London’s Notting Hill carnival gears up for return amid surging cost of living

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Nestled in a railway arch in Brixton, south London, a large studio hosts a colourful array of elaborate costumes and flamboyant feathers, all designed to bring to life a Mas Band parade at London’s Notting Hill Carnival.

Billed as Europe’s biggest street party,  the carnival returns over Britain’s August Bank Holiday weekend after a two-year absence due to the COVID-19 pandemic.

This year, the challenges facing organisers and participants are not nationwide lockdowns but soaring prices amid inflationary pressures blighting the country.

Ray Mahabir, 58, the artistic director at Sunshine International Arts (SiA) who runs the Mas Band studio, said the return of carnival was “bittersweet” given the economic situation.

“Not knowing what we’re going to meet is one of the main concerns for us,” he said. “Now, everyone doesn’t have money or don’t want to spend money because they’re not sure what they’re going to meet.”

Notting Hill Carnival CEO Matthew Phillips told Reuters a few bands were not going to be able to participate this year.

“Everyone is going through this cost-of-living crisis at the moment which ultimately means not as many people are able to buy costumes, which has a knock-on effect … a lot of costume designers are not doing it to make a profit,” Phillips said.

Mahabir said this year prices of everything had doubled, with a full costume set costing almost 1 000 pounds ($1 185).

These costs are also noticed by other members of the studio. Costume manager Natalie Russell, 35, said the price of feathers, which is often used on a lot of the costumes the studio designs, had tripled.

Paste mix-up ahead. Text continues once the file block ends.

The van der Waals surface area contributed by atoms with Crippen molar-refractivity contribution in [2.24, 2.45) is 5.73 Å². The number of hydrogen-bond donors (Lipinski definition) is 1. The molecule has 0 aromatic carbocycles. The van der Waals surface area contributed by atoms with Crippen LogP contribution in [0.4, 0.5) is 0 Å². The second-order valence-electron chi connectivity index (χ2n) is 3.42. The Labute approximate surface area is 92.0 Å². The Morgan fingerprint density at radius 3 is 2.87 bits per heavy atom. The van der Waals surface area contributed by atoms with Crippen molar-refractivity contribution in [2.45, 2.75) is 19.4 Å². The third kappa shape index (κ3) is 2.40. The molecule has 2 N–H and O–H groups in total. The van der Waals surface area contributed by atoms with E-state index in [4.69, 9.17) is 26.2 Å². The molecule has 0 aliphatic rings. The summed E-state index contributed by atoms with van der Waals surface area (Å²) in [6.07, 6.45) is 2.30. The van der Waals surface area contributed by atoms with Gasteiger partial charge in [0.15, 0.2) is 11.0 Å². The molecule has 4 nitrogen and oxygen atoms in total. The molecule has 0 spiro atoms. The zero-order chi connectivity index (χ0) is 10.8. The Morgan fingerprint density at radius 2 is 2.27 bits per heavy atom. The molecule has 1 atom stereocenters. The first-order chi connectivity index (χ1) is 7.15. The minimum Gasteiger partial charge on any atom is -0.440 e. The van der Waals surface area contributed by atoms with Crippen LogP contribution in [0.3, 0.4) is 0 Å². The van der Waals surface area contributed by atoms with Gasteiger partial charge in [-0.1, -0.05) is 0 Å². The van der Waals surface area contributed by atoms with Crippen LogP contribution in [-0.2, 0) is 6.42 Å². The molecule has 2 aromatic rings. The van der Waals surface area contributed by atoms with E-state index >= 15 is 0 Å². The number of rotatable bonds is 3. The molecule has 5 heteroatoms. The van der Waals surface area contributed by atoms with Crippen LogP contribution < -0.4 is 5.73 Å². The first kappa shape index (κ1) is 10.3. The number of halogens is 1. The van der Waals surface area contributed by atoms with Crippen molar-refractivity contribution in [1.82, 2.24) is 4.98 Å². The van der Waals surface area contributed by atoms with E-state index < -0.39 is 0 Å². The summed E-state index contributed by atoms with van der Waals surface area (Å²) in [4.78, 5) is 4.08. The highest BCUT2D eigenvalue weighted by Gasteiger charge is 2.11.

“Over a pound for a single peacock feather. Which is insane considering how many and how much we use,” Russell said.

The resilience of the carnival

Mas Bands provide the costumes for the Notting Hill Carnival, where members of the public can buy a costume and join a band on the parade route.

The name derives from the word “masquerade”, and has its roots in the emancipation of enslaved people in the Caribbean during the nineteenth century.

Prior to emancipation, they would ridicule and mimic the elaborate gowns worn by their masters at celebration balls, incorporating elements of their African traditions including costumes made of natural materials.

These traditions have continued, evolving into modern Caribbean carnival as a fusion of African and European culture.

The Notting Hill carnival attracts more than a million visitors and is seen as symbol of London’s diversity and rich multicultural history.

Artist and Notting Hill Carnival board director, Linett Kamala, 52, said the effects of COVID-19 and funding challenges faced by organisers had been an “extra tough challenge” this year but, after patient preparations, there was a lot of excitement for the return of carnival.

“It couldn’t come soon enough,” Kamala said.

The carnival began as an indoor event in 1959 in response to the poor state of race relations in Britain and as a celebration for the Afro-Caribbean community, growing over the years into the colourful outdoor celebration it is today.

“Carnival and carnival arts are resilient, it will alwaysfind a way,” carnival boss Phillips said. “It was how it was born in the first place.”